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work life fit vs. work life balance

Work Life Fit or Work Life Balance?

Something that has been on my mind a lot lately is the intersection between work and life. The past couple of months have been very busy for me from a work perspective. As you may remember, I moved down to Virginia as a result of getting a new job. At my new company, I hear a lot about work life fit as opposed to work life balance.

As someone who has an overachieving, type A personality, I often find myself engrossed in work and don’t always take a second to step back and breathe. Now that things are calming down at work, I’m taking some time to think over how my life and work are meshing together.

Work life fit vs. balance

At a high level, two major philosophies of work life interaction are work life fit and work life balance.

Work life fit is commonly associated with:

  • Finding the right fit between work and personal priorities
  • Actively managing your priorities in a way that works for you and your job
  • Embracing flexibility and give and take between work and life

Work life balance is commonly associated with:

  • Finding harmony between your work life and the rest of your life
  • Providing equal attention to both work and life
  • Having it all

These are high level definitions but hopefully what is clear is that one aims to achieve a balance (which implies a 50-50 division of attention) while the other aims to fit work and life together in a way that works best for the person at a given time.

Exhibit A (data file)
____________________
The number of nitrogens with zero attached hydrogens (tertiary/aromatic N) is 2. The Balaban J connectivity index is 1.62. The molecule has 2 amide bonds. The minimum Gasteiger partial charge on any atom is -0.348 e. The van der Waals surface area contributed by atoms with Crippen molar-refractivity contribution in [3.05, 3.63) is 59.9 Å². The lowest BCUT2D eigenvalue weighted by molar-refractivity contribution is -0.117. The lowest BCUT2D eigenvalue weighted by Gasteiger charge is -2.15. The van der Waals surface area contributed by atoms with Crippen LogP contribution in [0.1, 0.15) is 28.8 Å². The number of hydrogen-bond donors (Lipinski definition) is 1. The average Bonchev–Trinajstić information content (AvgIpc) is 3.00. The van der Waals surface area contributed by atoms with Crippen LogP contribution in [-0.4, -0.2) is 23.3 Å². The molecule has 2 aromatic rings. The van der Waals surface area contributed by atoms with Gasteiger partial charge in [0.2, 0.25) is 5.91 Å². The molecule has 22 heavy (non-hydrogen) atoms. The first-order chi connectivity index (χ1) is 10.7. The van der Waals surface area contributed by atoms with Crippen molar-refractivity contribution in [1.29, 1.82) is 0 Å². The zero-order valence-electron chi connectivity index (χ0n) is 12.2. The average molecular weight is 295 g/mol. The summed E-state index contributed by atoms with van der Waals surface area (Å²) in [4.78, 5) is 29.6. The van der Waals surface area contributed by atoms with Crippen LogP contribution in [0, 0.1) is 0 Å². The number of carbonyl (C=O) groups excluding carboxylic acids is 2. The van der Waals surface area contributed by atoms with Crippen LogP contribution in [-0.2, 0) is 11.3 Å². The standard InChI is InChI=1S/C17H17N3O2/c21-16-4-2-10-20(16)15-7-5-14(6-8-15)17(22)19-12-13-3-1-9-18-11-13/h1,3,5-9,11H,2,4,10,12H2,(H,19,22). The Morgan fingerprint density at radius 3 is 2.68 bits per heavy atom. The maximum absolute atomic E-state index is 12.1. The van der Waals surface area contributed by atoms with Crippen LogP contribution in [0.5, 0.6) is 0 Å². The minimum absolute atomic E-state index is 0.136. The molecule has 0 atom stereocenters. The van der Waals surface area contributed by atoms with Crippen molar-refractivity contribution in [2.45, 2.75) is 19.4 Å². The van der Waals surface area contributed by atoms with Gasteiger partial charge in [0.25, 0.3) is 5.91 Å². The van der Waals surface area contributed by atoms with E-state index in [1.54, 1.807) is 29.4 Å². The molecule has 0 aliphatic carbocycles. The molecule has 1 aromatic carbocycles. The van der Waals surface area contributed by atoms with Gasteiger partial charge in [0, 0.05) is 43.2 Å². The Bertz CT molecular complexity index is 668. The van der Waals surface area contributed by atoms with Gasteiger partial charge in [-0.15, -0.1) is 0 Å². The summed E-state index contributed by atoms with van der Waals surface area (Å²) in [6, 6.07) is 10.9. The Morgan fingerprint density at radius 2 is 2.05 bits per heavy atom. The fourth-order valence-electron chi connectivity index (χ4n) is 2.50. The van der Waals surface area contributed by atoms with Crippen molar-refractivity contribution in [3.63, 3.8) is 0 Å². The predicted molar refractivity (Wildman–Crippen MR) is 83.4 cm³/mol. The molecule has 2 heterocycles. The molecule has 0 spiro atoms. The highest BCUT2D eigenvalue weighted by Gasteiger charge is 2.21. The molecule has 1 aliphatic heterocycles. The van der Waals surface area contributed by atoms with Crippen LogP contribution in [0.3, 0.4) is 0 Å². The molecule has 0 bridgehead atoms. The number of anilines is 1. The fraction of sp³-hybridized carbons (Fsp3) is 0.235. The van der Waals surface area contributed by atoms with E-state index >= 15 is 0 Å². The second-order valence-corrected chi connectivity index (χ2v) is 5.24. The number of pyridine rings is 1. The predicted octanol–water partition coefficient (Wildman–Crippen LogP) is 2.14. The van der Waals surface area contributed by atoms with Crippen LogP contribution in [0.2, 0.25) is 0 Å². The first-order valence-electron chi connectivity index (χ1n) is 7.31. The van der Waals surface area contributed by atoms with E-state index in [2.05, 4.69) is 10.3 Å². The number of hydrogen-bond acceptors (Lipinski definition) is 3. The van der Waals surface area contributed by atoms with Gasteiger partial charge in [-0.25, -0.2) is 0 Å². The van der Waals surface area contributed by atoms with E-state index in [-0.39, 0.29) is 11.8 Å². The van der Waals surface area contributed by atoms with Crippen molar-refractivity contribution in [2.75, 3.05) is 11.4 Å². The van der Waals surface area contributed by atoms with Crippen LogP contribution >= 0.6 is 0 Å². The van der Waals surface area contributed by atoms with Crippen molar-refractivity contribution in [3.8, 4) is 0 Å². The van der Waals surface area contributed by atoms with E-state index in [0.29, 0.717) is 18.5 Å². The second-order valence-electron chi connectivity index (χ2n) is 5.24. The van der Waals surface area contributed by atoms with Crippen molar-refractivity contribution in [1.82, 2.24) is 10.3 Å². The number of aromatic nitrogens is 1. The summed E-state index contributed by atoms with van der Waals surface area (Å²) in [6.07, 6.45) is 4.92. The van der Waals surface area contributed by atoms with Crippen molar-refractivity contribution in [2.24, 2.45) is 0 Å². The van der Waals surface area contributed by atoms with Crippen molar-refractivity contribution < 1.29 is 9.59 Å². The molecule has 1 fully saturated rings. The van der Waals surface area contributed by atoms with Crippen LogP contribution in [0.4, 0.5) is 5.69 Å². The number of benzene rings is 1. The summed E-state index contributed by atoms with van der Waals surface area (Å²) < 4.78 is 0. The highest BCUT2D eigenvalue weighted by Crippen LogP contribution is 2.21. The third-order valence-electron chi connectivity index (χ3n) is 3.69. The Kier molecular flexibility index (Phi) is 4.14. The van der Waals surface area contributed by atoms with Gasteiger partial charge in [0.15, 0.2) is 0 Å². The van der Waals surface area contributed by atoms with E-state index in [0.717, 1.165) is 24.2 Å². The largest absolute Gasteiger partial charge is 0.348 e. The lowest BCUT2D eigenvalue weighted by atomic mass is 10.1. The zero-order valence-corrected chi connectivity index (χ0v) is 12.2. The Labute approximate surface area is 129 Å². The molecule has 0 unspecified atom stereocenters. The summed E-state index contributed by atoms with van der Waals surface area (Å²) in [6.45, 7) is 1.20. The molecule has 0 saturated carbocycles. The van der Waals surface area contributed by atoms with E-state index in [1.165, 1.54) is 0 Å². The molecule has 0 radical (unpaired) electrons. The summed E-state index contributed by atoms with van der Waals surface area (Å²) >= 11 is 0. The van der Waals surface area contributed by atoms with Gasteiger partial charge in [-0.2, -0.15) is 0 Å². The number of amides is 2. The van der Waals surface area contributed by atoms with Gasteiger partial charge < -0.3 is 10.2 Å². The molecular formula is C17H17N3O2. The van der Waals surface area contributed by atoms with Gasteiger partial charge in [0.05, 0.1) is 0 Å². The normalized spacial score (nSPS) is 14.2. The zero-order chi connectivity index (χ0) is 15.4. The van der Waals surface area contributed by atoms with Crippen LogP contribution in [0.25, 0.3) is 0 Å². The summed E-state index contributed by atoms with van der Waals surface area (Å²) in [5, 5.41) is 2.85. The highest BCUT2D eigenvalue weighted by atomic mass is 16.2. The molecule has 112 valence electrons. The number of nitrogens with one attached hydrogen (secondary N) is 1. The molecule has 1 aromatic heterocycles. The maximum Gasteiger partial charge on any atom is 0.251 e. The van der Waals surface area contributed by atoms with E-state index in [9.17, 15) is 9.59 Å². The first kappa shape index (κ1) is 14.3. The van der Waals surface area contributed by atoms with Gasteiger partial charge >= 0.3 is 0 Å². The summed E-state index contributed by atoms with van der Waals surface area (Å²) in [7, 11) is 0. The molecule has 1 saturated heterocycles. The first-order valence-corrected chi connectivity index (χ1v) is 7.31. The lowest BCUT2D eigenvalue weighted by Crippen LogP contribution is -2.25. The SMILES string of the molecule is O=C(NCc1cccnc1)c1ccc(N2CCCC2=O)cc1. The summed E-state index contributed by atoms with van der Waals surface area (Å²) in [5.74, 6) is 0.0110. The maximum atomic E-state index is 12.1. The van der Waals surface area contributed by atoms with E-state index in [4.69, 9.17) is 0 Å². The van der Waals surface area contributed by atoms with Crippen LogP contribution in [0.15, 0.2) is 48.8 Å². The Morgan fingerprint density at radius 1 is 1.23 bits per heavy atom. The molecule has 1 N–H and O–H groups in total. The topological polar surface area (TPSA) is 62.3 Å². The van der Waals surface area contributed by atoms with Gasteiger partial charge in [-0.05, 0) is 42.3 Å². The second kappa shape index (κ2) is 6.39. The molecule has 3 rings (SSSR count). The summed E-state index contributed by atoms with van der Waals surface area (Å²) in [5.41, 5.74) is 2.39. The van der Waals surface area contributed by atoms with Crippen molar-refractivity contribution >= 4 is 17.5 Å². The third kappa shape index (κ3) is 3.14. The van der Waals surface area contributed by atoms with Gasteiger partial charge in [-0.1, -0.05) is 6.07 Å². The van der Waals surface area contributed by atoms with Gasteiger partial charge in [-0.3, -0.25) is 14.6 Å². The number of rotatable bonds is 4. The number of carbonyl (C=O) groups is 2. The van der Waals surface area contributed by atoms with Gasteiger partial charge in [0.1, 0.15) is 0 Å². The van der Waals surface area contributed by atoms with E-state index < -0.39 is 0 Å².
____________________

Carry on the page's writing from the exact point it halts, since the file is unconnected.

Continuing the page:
What does work life fit look like?

I’m not sure what sounds like a better option to you, but for me, I want to strive for a work life fit. The ultimate work life fit looks different for everyone.

Right now, the following things are important to me:

  • Aggressively pursuing my financial goals
  • Focusing on my physical health and fitness
  • Socializing with friends and family
  • Giving my pets the attention and care that they need
  • Building my professional network in the DC metro area
  • Pursuing my career goals

So, what does work life fit look like to me in light of these priorities?

  • Compensation that includes health insurance and retirement benefits, and affords me the ability to pursue my savings and student loan goals
  • Being able to set aside time to work out (before and after work) and go to vet/doctor/dentist appointments (any time within reason, including work hours)